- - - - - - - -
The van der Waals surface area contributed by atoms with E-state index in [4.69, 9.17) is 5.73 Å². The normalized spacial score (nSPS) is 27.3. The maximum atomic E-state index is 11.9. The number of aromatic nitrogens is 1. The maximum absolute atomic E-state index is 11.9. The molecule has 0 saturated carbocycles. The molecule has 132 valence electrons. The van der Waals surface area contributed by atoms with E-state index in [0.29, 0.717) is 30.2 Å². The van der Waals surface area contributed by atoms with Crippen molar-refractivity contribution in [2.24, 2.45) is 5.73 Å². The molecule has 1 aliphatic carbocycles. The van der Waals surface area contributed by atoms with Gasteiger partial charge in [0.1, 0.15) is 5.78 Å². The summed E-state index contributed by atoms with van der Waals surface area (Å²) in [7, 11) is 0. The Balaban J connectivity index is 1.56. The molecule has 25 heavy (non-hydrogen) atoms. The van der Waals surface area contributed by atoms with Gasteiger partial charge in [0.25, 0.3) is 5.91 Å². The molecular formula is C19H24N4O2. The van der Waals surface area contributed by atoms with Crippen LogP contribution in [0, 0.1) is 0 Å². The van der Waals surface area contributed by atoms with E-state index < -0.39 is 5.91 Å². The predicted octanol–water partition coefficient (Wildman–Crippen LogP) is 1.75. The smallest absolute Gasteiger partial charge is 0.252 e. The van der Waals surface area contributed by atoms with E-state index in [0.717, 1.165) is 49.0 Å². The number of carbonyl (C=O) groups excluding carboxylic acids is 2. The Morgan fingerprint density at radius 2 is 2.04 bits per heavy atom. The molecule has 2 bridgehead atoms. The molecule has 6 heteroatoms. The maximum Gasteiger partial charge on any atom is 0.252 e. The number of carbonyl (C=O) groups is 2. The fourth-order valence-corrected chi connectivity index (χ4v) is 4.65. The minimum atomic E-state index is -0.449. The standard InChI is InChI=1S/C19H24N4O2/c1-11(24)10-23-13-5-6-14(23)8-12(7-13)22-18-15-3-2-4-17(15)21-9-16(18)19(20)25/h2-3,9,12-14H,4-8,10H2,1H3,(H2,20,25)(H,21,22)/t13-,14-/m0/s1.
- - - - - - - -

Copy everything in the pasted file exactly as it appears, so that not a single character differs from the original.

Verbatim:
The van der Waals surface area contributed by atoms with E-state index in [4.69, 9.17) is 5.73 Å². The normalized spacial score (nSPS) is 27.3. The maximum atomic E-state index is 11.9. The number of aromatic nitrogens is 1. The maximum absolute atomic E-state index is 11.9. The molecule has 0 saturated carbocycles. The molecule has 132 valence electrons. The van der Waals surface area contributed by atoms with E-state index in [0.29, 0.717) is 30.2 Å². The van der Waals surface area contributed by atoms with Crippen molar-refractivity contribution in [2.24, 2.45) is 5.73 Å². The molecule has 1 aliphatic carbocycles. The van der Waals surface area contributed by atoms with Gasteiger partial charge in [0.1, 0.15) is 5.78 Å². The summed E-state index contributed by atoms with van der Waals surface area (Å²) in [7, 11) is 0. The Balaban J connectivity index is 1.56. The molecule has 25 heavy (non-hydrogen) atoms. The van der Waals surface area contributed by atoms with Gasteiger partial charge in [0.25, 0.3) is 5.91 Å². The molecular formula is C19H24N4O2. The van der Waals surface area contributed by atoms with Crippen LogP contribution in [0, 0.1) is 0 Å². The van der Waals surface area contributed by atoms with E-state index < -0.39 is 5.91 Å². The predicted octanol–water partition coefficient (Wildman–Crippen LogP) is 1.75. The smallest absolute Gasteiger partial charge is 0.252 e. The van der Waals surface area contributed by atoms with E-state index in [0.717, 1.165) is 49.0 Å². The number of carbonyl (C=O) groups excluding carboxylic acids is 2. The Morgan fingerprint density at radius 2 is 2.04 bits per heavy atom. The molecule has 2 bridgehead atoms. The molecule has 6 heteroatoms. The maximum Gasteiger partial charge on any atom is 0.252 e. The number of carbonyl (C=O) groups is 2. The fourth-order valence-corrected chi connectivity index (χ4v) is 4.65. The minimum atomic E-state index is -0.449. The standard InChI is InChI=1S/C19H24N4O2/c1-11(24)10-23-13-5-6-14(23)8-12(7-13)22-18-15-3-2-4-17(15)21-9-16(18)19(20)25/h2-3,9,12-14H,4-8,10H2,1H3,(H2,20,25)(H,21,22)/t13-,14-/m0/s1.